It's no secret that Singapore expanded the little red dot through land reclamation over the past 200 years. The garden city's total land area has increased by about 25 per cent—from 578km² in 1819 to its current 719km². Yes, the ground you're stepping on at the Esplanade and Marina Bay Sands are reclaimed soil. But before these iconic Singapore landmarks could impale their concrete pillars, plant life called dibs and sank their roots first.
Critically acclaimed Singapore artist and former Olympic sailor Charles Lim Yi Yong recently dedicated a chapter of his existing Sea State project to these plant species that thrive in reclaimed areas around Singapore, including Changi, Tuas, and the Southern Islands.
Titled SEA STATE 9: proclamation garden, Lim was commissioned by National Gallery Singapore to rework the museum's Ng Teng Fong Roof Garden. This living art installation references the act of proclamation made by the Presidents of Singapore over the past five decades, in which reclaimed sites are officially declared as state lands.
Working with the Gallery’s Senior Curator Dr Adele Tan, and local botanical consultant Mr Veera Sekaran (of urban greening company Greenology), Lim successfully transplanted and assembled more than 30 lesser-known plant species at the roof garden.
Among them are the prickly Sandbur (Cenchrus Echinatus), parasitic Seashore Dodder (Cassytha Filiformis) which survives through a host plant, and the bashful relative of Touch-me-not (Mimosa Pigra). The soil on reclaimed land is known to be less fertile, so the team was surprised to discover a Date Palm (Phoenix Dactylifera) too. A review suggests that its propagation in the sand was from a date seed that was discarded after consumption, presumably by migrant workers.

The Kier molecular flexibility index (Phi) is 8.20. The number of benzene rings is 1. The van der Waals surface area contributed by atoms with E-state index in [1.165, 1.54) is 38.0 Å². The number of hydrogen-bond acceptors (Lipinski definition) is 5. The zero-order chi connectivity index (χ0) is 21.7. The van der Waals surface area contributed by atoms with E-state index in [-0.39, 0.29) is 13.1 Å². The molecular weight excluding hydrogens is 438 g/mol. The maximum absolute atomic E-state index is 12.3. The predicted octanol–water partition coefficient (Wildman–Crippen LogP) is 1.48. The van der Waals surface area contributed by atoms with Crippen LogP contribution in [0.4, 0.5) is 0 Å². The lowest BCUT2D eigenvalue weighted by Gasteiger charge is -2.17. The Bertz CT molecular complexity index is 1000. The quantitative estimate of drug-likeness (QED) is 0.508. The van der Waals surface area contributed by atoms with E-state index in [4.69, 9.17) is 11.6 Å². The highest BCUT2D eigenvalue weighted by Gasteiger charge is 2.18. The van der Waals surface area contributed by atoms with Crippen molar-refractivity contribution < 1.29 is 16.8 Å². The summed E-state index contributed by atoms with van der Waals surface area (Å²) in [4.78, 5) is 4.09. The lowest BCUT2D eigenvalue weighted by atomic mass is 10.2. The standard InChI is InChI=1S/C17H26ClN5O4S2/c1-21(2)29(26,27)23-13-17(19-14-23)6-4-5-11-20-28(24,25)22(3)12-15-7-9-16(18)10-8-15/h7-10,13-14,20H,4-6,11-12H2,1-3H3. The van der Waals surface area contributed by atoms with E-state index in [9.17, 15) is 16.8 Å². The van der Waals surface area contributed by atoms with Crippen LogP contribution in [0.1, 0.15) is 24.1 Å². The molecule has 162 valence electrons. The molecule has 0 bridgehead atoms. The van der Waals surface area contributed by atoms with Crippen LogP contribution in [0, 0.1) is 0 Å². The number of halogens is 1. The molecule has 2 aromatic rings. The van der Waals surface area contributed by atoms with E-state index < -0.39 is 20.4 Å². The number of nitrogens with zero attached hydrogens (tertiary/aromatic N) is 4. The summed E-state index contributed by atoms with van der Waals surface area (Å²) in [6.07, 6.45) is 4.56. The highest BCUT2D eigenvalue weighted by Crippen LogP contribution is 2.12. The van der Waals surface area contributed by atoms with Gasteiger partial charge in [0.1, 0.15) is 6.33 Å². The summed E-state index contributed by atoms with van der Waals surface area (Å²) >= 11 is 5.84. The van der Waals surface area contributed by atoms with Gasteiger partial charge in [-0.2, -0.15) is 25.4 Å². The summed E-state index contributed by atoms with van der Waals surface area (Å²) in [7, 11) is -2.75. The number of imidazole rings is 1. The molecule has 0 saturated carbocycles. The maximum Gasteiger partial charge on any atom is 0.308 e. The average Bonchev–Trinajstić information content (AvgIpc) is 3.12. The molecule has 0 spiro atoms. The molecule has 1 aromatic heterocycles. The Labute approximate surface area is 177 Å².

View this post on Instagram
SIGN UP for one of four workshops with movement educator and art therapist, Vincent Yong (@danspirevy) happening this weekend 4 & 5 May at bit.ly/somaticseries1 Vincent Yong and Assistant Director of Programmes Vanini Belarimo met up with Charles Lim (@deadfishlongkang) to talk about his latest work, "SEA STATE 9: proclamation garden" at the Ng Teng Fong Roof Garden Gallery. After an hour-long conversation about reclaimed sites and the peculiar plants that thrive on these unique landscapes, Vincent Yong had this to say: “How can we morph ourselves? Land reclamation involves turning sea into land and the land into city landscape. Similarly, when people come to the Gallery and look at an artwork, the experience of encountering the artwork also allows them to transform. They may look like the same person when they leave the gallery, but the inside is somehow ultimately re-proclaimed. I hope we can re-proclaim who we are, what we do, and the decisions we make… how we interact with nature, and also to the people around us too.” Do register for Vincent Yong’s workshops on somatic movement (4-5 May 2019, 2.30pm and 4.30pm both days, at Rooftop Studios 1 and 2 on Level 5, City Hall Wing, National Gallery Singapore) via this link: bit.ly/somaticseries1